As a young child, growing up in Mineral Wells, he was already musically inclined. His mother said she remembered picking him up from daycare when he was around four years old and he would be sitting on the fence, singing while he waited for her. When he was 13, he started working as a radio DJ and was a regular performing at local opries and the Crazy Water Festival.
“I just wanted to be in the music business,” he told the Index recently. “Everybody in town watched me do this all through my childhood. I always wrote my own songs, even as a kid.”
Shane graduated from Mineral Wells High School in 1993 and left to attend the University of Texas in Austin, but he didn’t stay there long. When he was 19, he decided college wasn’t the right fit for him and
moved to Nashville to pursue his musical dreams. His mom supported his decision, saying she “knew where his heart was.”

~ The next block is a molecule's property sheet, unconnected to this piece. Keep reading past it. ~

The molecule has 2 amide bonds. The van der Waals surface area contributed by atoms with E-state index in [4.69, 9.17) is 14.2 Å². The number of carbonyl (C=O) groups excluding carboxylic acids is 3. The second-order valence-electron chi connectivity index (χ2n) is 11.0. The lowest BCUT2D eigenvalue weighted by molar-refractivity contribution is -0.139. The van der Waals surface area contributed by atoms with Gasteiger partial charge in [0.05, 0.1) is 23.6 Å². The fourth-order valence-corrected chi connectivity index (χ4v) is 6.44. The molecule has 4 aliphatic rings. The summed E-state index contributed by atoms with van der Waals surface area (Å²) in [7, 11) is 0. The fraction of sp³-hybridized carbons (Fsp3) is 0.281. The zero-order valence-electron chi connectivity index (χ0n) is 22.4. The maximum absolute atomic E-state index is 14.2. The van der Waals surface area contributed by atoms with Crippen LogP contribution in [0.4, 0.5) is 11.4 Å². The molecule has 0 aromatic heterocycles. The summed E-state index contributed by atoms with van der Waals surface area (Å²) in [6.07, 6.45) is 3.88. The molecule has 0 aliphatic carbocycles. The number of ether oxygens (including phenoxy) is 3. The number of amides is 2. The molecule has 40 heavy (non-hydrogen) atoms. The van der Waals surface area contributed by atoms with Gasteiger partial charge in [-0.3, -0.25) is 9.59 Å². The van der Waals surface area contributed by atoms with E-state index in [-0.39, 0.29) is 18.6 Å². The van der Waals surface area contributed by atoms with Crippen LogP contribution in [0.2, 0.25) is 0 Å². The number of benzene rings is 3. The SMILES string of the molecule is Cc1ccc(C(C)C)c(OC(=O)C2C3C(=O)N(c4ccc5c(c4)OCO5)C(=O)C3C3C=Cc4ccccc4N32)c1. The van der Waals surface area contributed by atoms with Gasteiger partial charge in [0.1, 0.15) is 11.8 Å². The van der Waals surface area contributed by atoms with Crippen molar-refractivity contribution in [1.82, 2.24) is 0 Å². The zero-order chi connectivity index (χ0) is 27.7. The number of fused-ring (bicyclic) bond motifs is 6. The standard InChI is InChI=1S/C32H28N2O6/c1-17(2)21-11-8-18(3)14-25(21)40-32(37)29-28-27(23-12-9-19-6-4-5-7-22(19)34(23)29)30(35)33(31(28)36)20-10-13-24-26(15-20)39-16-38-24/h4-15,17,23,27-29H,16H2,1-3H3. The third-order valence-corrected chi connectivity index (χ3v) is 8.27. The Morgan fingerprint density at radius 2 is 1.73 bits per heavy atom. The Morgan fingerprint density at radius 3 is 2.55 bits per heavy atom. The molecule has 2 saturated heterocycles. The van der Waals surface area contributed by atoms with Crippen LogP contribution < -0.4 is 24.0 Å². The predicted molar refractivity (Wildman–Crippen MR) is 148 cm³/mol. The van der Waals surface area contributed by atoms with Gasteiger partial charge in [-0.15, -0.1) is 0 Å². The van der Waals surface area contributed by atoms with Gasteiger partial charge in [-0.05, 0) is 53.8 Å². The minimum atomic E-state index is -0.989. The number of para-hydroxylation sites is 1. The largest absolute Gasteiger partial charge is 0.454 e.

Shane got a break in 1999, when he signed with Curb Records and released his self-titled debut album that produced three singles. It was a big step for an aspiring musician, but not enough to allow Shane to stop waiting tables or bar-tending to make ends meet.
“I was playing music for the passion, but I wasn’t able to survive on it,” he said. “The last five years have been a pretty major turn. It’s just amazing that the community here in Nashville has been so accepting of the things I’ve done the last few years. I mean, I get to make a living doing music.”
It was in the last five years that Shane started focusing exclusively on songwriting and producing. The fruits of his labor appear to have been fantastic.
Besides the artists he is up for awards with this year, Shane has written music for other Nashville royalty: such as of Reba McEntire, Keith Urban and Tim McGraw, to name a few. He has written more of country music’s latest hits than many realize, including “Better Dig Two” sung by The Band Perry, “Downtown” sung by Lady Antebellum and “Come Over” by Kenny Chesney.